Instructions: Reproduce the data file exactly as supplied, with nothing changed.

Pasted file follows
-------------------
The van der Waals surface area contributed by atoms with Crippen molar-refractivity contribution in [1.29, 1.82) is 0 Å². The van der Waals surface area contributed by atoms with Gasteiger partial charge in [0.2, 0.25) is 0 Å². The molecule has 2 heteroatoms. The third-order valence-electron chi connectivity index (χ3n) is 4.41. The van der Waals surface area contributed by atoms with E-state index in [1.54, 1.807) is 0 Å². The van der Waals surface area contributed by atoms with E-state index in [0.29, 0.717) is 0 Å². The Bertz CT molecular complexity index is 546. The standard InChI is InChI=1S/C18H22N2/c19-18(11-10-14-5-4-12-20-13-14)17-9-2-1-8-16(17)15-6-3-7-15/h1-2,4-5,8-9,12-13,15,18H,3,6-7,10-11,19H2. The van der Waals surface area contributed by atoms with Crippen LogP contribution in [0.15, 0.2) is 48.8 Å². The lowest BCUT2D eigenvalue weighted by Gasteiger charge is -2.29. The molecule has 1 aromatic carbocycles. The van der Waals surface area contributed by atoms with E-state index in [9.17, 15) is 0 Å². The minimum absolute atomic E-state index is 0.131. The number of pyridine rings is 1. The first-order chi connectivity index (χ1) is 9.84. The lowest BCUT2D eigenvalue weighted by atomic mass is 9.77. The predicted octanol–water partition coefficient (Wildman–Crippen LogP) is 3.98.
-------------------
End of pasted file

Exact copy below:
The van der Waals surface area contributed by atoms with Crippen molar-refractivity contribution in [1.29, 1.82) is 0 Å². The van der Waals surface area contributed by atoms with Gasteiger partial charge in [0.2, 0.25) is 0 Å². The molecule has 2 heteroatoms. The third-order valence-electron chi connectivity index (χ3n) is 4.41. The van der Waals surface area contributed by atoms with E-state index in [1.54, 1.807) is 0 Å². The van der Waals surface area contributed by atoms with E-state index in [0.29, 0.717) is 0 Å². The Bertz CT molecular complexity index is 546. The standard InChI is InChI=1S/C18H22N2/c19-18(11-10-14-5-4-12-20-13-14)17-9-2-1-8-16(17)15-6-3-7-15/h1-2,4-5,8-9,12-13,15,18H,3,6-7,10-11,19H2. The van der Waals surface area contributed by atoms with Crippen LogP contribution in [0.15, 0.2) is 48.8 Å². The lowest BCUT2D eigenvalue weighted by Gasteiger charge is -2.29. The molecule has 1 aromatic carbocycles. The van der Waals surface area contributed by atoms with E-state index in [9.17, 15) is 0 Å². The minimum absolute atomic E-state index is 0.131. The number of pyridine rings is 1. The first-order chi connectivity index (χ1) is 9.84. The lowest BCUT2D eigenvalue weighted by atomic mass is 9.77. The predicted octanol–water partition coefficient (Wildman–Crippen LogP) is 3.98.